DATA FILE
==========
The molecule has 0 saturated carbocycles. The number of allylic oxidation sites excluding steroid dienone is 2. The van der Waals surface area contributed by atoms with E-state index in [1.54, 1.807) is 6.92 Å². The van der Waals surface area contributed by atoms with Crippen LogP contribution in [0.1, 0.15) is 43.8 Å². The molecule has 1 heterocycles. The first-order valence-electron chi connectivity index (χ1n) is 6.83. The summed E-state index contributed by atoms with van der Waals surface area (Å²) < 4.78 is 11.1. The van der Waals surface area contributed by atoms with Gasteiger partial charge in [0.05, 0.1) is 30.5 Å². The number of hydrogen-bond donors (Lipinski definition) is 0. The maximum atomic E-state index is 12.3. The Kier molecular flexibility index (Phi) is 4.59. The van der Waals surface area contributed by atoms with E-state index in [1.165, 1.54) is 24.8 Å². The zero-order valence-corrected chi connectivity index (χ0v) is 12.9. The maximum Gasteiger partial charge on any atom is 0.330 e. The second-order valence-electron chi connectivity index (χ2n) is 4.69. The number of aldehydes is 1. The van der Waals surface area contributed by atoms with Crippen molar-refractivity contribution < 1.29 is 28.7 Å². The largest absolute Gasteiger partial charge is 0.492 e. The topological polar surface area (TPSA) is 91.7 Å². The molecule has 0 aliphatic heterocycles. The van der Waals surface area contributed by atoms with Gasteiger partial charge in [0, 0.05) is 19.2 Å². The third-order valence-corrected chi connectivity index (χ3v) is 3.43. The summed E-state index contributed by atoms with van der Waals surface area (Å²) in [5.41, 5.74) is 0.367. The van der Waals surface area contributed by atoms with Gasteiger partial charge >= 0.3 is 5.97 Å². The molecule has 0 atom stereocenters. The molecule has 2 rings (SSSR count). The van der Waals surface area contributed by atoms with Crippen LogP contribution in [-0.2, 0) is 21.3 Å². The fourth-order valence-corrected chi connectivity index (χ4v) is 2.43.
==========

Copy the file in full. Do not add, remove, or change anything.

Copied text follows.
The molecule has 0 saturated carbocycles. The number of allylic oxidation sites excluding steroid dienone is 2. The van der Waals surface area contributed by atoms with E-state index in [1.54, 1.807) is 6.92 Å². The van der Waals surface area contributed by atoms with Crippen LogP contribution in [0.1, 0.15) is 43.8 Å². The molecule has 1 heterocycles. The first-order valence-electron chi connectivity index (χ1n) is 6.83. The summed E-state index contributed by atoms with van der Waals surface area (Å²) < 4.78 is 11.1. The van der Waals surface area contributed by atoms with Gasteiger partial charge in [0.05, 0.1) is 30.5 Å². The number of hydrogen-bond donors (Lipinski definition) is 0. The maximum atomic E-state index is 12.3. The Kier molecular flexibility index (Phi) is 4.59. The van der Waals surface area contributed by atoms with E-state index in [1.165, 1.54) is 24.8 Å². The zero-order valence-corrected chi connectivity index (χ0v) is 12.9. The maximum Gasteiger partial charge on any atom is 0.330 e. The second-order valence-electron chi connectivity index (χ2n) is 4.69. The number of aldehydes is 1. The van der Waals surface area contributed by atoms with Crippen molar-refractivity contribution < 1.29 is 28.7 Å². The largest absolute Gasteiger partial charge is 0.492 e. The topological polar surface area (TPSA) is 91.7 Å². The molecule has 0 aliphatic heterocycles. The van der Waals surface area contributed by atoms with Gasteiger partial charge in [0, 0.05) is 19.2 Å². The third-order valence-corrected chi connectivity index (χ3v) is 3.43. The summed E-state index contributed by atoms with van der Waals surface area (Å²) in [5.41, 5.74) is 0.367. The van der Waals surface area contributed by atoms with Gasteiger partial charge >= 0.3 is 5.97 Å². The molecule has 0 atom stereocenters. The molecule has 2 rings (SSSR count). The van der Waals surface area contributed by atoms with Crippen LogP contribution in [-0.2, 0) is 21.3 Å². The fourth-order valence-corrected chi connectivity index (χ4v) is 2.43.